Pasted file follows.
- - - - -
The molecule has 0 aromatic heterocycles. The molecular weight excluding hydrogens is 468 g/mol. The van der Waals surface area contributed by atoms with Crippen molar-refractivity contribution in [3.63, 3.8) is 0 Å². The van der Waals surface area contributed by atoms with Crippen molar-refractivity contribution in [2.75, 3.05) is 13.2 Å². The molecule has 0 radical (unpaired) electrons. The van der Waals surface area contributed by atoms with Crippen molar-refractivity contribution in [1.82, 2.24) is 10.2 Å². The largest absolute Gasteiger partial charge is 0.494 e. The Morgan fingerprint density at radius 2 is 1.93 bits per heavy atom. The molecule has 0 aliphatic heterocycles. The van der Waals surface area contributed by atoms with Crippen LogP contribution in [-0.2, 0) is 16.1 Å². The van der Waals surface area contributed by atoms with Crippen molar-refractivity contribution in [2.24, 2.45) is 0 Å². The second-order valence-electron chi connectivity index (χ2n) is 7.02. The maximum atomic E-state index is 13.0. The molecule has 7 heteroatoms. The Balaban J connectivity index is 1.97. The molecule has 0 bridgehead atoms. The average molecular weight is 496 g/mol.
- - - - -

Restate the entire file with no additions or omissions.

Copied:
The molecule has 0 aromatic heterocycles. The molecular weight excluding hydrogens is 468 g/mol. The van der Waals surface area contributed by atoms with Crippen molar-refractivity contribution in [3.63, 3.8) is 0 Å². The van der Waals surface area contributed by atoms with Crippen molar-refractivity contribution in [2.75, 3.05) is 13.2 Å². The molecule has 0 radical (unpaired) electrons. The van der Waals surface area contributed by atoms with Crippen molar-refractivity contribution in [1.82, 2.24) is 10.2 Å². The largest absolute Gasteiger partial charge is 0.494 e. The Morgan fingerprint density at radius 2 is 1.93 bits per heavy atom. The molecule has 0 aliphatic heterocycles. The van der Waals surface area contributed by atoms with Crippen LogP contribution in [-0.2, 0) is 16.1 Å². The van der Waals surface area contributed by atoms with Crippen molar-refractivity contribution in [2.24, 2.45) is 0 Å². The second-order valence-electron chi connectivity index (χ2n) is 7.02. The maximum atomic E-state index is 13.0. The molecule has 7 heteroatoms. The Balaban J connectivity index is 1.97. The molecule has 0 bridgehead atoms. The average molecular weight is 496 g/mol.